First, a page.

The main stem of the blackberry was painted using the fresh green mix
of Indanthrene Blue and Lemon Yellow used for the leaves.
Re-wetting the area and dropping in a reddish brown mix
gave the characteristic 'woody' appearance.   

Monday, 14 October 2013

Get Well Soon


Well, I'm not going to give you yet another update on those brambles. Firstly, I am sure you have seen enough and secondly, the finial piece is heading for an exhibition so best not to spoil the surprise for the organisers of the project. It's only fair they get first peek.

However, I do have some further news on the new Squirrel HQ. When you are feeling under the weather, the usual 'get well soon' gifts of choice from loved ones tend to go along the lines of flowers, cards, grapes and, if you're lucky, chocolates. Not so with my family. Mum and Dad came down for the weekend to see how I was faring after my run in with the surgeon, and of course, they came bearing gifts. But, for me it was wall insulation and the laying of my new studio floor. All day Friday and Saturday they toiled away at finishing noggins, levelling the floor beams, fitting the floor and insulating the main wall. Every ounce of time was used to get as much done as possible. As you can imagine, I was quite overwhelmed and delighted with my gift. So much so, I am feeling better already.


The foil covered insulation board
gets fitted in between the joists

Spaghetti junction.
The wires, (not live I might add) for the sockets

Whoopee I have a floor.
Under the boards, those noggins are performing sterling work. 

Next up? Finishing the insulation, fitting up the wall lining board, (plasterboard), and replacing those windows and the door. There's a long way to go yet.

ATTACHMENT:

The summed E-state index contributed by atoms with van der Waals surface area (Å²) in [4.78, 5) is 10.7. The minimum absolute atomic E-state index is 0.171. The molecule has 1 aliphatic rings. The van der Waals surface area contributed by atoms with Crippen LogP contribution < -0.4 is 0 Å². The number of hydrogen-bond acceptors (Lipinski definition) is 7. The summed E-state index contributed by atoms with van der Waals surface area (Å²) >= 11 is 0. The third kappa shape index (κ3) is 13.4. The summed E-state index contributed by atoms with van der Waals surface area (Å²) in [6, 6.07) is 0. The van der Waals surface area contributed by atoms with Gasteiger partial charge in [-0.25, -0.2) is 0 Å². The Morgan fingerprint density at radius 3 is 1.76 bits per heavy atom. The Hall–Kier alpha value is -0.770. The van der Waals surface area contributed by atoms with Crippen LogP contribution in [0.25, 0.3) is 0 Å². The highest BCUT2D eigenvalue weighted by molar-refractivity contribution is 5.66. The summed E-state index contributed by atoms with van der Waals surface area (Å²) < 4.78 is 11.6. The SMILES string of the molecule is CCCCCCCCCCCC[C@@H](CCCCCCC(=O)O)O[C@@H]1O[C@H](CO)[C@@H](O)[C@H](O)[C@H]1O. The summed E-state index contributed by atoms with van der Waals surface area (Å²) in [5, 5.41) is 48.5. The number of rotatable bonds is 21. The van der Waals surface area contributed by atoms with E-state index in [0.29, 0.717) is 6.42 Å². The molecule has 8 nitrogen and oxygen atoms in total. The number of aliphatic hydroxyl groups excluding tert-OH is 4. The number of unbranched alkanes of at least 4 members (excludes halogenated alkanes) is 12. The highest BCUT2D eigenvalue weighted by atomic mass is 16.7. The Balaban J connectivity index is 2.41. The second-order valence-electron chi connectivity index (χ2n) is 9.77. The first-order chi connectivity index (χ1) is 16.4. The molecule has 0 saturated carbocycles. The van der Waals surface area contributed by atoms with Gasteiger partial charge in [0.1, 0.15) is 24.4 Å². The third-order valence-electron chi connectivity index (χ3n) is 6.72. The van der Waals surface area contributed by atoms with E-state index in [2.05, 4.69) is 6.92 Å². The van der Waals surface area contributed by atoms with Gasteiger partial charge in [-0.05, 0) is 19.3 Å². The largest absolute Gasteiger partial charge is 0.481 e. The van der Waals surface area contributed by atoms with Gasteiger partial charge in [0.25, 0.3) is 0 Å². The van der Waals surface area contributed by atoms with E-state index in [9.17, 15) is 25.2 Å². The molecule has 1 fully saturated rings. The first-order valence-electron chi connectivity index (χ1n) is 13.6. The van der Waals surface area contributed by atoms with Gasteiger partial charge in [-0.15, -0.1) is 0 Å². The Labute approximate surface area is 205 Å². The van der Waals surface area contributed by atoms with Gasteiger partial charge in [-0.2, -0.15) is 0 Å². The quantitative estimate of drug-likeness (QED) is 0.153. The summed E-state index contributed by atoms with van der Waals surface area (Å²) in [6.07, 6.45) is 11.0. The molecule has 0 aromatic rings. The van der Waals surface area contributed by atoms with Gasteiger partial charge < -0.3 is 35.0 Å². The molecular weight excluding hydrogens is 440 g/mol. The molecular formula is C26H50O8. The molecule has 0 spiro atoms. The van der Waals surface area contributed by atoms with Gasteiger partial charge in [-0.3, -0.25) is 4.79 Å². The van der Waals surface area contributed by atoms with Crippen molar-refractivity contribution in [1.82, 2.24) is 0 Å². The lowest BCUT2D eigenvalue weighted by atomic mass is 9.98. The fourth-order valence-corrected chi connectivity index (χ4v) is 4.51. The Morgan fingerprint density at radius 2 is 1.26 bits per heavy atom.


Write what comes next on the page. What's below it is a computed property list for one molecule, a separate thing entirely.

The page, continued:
On a final note, one of the Google Doodles caught my eye last week. Celebrating the work of Natural History artist William John Swainson, the Doodle featured some of his exquisite work from his exploration of South America. In 1820 he became the first artist to use the process of lithography in his book, 'Zoological Illustrations', although, his later work in Botany didn't hit the spot with everyone, with Sir William Jackson Hooker making a few choice comments about this area of Swainson's work. Ah well, you can't please everyone!

Google Doodle Celebrates William John Swainson

Monday, 7 October 2013

Cameraderie

Well, it's one week on since the new website launch, and I have been so delighted to see how many people have visited and clicked happily away. Thank you to everyone has made Squirrel's first few days such a success, I know a good few of you have been by, so a pat on the back and many thanks all round.

Work continues at pace, as I am really keen to get this one finished and get started with something else. The last lot of leaves are nearly there and then just the stems and letter to go. My grumbles and doubts over the grey are still there but this is always going to be the issue when you yourself are not in control of the requirements. It's something to consider when taking on commissions or specific group projects where specific colours or subjects that you yourself would not choose to do, or even like. This one has been enjoyable as so many of the artists taking part I also call friends, and we all want to see how each other get on and be supportive of our efforts. It's lovely to have such camaraderie.